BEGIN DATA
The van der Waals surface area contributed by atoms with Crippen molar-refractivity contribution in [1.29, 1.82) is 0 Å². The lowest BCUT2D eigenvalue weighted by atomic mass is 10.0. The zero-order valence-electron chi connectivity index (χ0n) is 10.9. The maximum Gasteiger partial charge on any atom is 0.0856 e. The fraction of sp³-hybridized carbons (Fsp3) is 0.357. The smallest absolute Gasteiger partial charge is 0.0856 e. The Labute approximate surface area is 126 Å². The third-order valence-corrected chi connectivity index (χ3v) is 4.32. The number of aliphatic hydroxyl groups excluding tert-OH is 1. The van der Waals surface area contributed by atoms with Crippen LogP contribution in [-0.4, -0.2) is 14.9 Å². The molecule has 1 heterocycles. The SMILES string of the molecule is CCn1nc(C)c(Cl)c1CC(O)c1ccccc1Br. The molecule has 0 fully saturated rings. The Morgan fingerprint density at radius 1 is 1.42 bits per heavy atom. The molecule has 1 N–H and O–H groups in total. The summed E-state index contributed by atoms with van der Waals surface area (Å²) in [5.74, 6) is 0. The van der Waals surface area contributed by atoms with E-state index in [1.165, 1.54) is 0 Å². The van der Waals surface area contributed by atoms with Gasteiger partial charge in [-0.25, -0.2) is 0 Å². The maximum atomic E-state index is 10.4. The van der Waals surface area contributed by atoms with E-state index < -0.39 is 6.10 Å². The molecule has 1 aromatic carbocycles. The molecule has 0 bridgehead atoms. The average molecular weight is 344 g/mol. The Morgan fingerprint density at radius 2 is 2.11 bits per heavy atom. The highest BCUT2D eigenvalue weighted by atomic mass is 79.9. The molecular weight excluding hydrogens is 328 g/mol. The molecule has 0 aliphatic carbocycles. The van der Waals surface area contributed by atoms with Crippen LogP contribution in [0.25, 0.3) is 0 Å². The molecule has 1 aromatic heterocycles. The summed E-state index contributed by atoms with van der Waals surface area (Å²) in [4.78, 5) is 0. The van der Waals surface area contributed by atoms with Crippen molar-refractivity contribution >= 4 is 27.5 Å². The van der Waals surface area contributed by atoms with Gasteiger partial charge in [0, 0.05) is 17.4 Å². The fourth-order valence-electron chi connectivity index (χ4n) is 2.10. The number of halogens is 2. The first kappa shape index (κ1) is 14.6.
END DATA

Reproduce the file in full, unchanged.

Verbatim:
The van der Waals surface area contributed by atoms with Crippen molar-refractivity contribution in [1.29, 1.82) is 0 Å². The lowest BCUT2D eigenvalue weighted by atomic mass is 10.0. The zero-order valence-electron chi connectivity index (χ0n) is 10.9. The maximum Gasteiger partial charge on any atom is 0.0856 e. The fraction of sp³-hybridized carbons (Fsp3) is 0.357. The smallest absolute Gasteiger partial charge is 0.0856 e. The Labute approximate surface area is 126 Å². The third-order valence-corrected chi connectivity index (χ3v) is 4.32. The number of aliphatic hydroxyl groups excluding tert-OH is 1. The van der Waals surface area contributed by atoms with Crippen LogP contribution in [-0.4, -0.2) is 14.9 Å². The molecule has 1 heterocycles. The SMILES string of the molecule is CCn1nc(C)c(Cl)c1CC(O)c1ccccc1Br. The molecule has 0 fully saturated rings. The Morgan fingerprint density at radius 1 is 1.42 bits per heavy atom. The molecule has 1 N–H and O–H groups in total. The summed E-state index contributed by atoms with van der Waals surface area (Å²) in [5.74, 6) is 0. The van der Waals surface area contributed by atoms with E-state index in [1.165, 1.54) is 0 Å². The van der Waals surface area contributed by atoms with Gasteiger partial charge in [-0.25, -0.2) is 0 Å². The maximum atomic E-state index is 10.4. The van der Waals surface area contributed by atoms with E-state index < -0.39 is 6.10 Å². The molecule has 1 aromatic carbocycles. The molecule has 0 bridgehead atoms. The average molecular weight is 344 g/mol. The Morgan fingerprint density at radius 2 is 2.11 bits per heavy atom. The highest BCUT2D eigenvalue weighted by atomic mass is 79.9. The molecular weight excluding hydrogens is 328 g/mol. The molecule has 0 aliphatic carbocycles. The van der Waals surface area contributed by atoms with Crippen LogP contribution in [0.25, 0.3) is 0 Å². The molecule has 1 aromatic heterocycles. The summed E-state index contributed by atoms with van der Waals surface area (Å²) in [4.78, 5) is 0. The van der Waals surface area contributed by atoms with Crippen molar-refractivity contribution >= 4 is 27.5 Å². The van der Waals surface area contributed by atoms with Gasteiger partial charge in [0, 0.05) is 17.4 Å². The fourth-order valence-electron chi connectivity index (χ4n) is 2.10. The number of halogens is 2. The first kappa shape index (κ1) is 14.6.